And so I ran down North Street, late for my exam board. As I ran, I heard a woman calling my name, and I turned. ‘Hello,’ she said. ‘I’ve been sent to meet you. We’re just about to start the subject exam board, and then we’ll have the all-school meeting later in the day.’ I agreed that this was a fine plan, and she whisked me into the Buchanan building and up the stairs. I hadn’t been there before, and I had no time to attend to anything as she talked about the weather, and the train, and declining standards, and the difficulties of choosing a reliable external examiner, until we reached an unremarkable office door. She opened it and ushered me inside. ‘Here’s my office,’ she said. ‘Coffee, before we begin?’
She left, and I sat down and checked my emails. After a while, I looked around me. How strange, I thought, for a Russianist to have so many books in German. Shelves and shelves of them.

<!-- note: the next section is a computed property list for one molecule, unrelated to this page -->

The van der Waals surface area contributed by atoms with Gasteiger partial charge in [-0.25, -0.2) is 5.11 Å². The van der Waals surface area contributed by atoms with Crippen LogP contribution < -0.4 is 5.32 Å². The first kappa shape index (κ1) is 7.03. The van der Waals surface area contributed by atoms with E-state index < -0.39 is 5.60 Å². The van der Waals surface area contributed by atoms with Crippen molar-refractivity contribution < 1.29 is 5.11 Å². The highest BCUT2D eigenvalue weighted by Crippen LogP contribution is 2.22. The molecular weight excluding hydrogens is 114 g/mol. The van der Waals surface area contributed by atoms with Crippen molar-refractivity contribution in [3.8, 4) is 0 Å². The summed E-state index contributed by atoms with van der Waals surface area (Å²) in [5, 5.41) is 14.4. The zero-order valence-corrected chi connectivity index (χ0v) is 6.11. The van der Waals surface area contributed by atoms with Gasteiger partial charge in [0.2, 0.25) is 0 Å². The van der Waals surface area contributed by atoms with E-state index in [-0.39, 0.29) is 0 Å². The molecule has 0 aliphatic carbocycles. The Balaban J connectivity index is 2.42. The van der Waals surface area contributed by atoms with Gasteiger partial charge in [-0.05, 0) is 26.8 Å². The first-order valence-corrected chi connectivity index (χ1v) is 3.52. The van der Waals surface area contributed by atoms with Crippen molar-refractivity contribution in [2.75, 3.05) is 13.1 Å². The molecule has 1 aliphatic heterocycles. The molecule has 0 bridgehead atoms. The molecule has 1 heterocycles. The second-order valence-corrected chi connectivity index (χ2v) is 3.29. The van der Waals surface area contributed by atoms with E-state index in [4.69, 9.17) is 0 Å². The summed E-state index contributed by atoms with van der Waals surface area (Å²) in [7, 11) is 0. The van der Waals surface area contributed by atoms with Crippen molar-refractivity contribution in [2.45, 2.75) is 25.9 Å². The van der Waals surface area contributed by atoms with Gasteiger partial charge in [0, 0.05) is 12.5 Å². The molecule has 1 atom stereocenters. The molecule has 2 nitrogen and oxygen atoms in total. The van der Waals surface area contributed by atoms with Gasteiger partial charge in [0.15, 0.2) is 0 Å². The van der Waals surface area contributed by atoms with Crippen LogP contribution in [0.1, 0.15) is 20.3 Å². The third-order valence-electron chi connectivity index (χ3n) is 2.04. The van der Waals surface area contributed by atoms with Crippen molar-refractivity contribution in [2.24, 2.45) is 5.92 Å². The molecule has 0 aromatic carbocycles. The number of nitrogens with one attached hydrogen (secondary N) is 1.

I was sidling out of the door when the woman appeared again. ‘We’ve run out of coffee, Karen,’ she said, ‘so I’m just popping to the union.’ I nodded.
Later that day I saw her in the all-school board meeting, accompanied by a woman with long red hair who was introduced to me as Karen, the German external examiner. Hello, I said. Hello, she said. And then we both looked away, and I went back to my discussion of the first year paper in Russian history, full of bloodshed, revolutions and its Tsar Dmitrys, I, II, and III, pretenders one and all.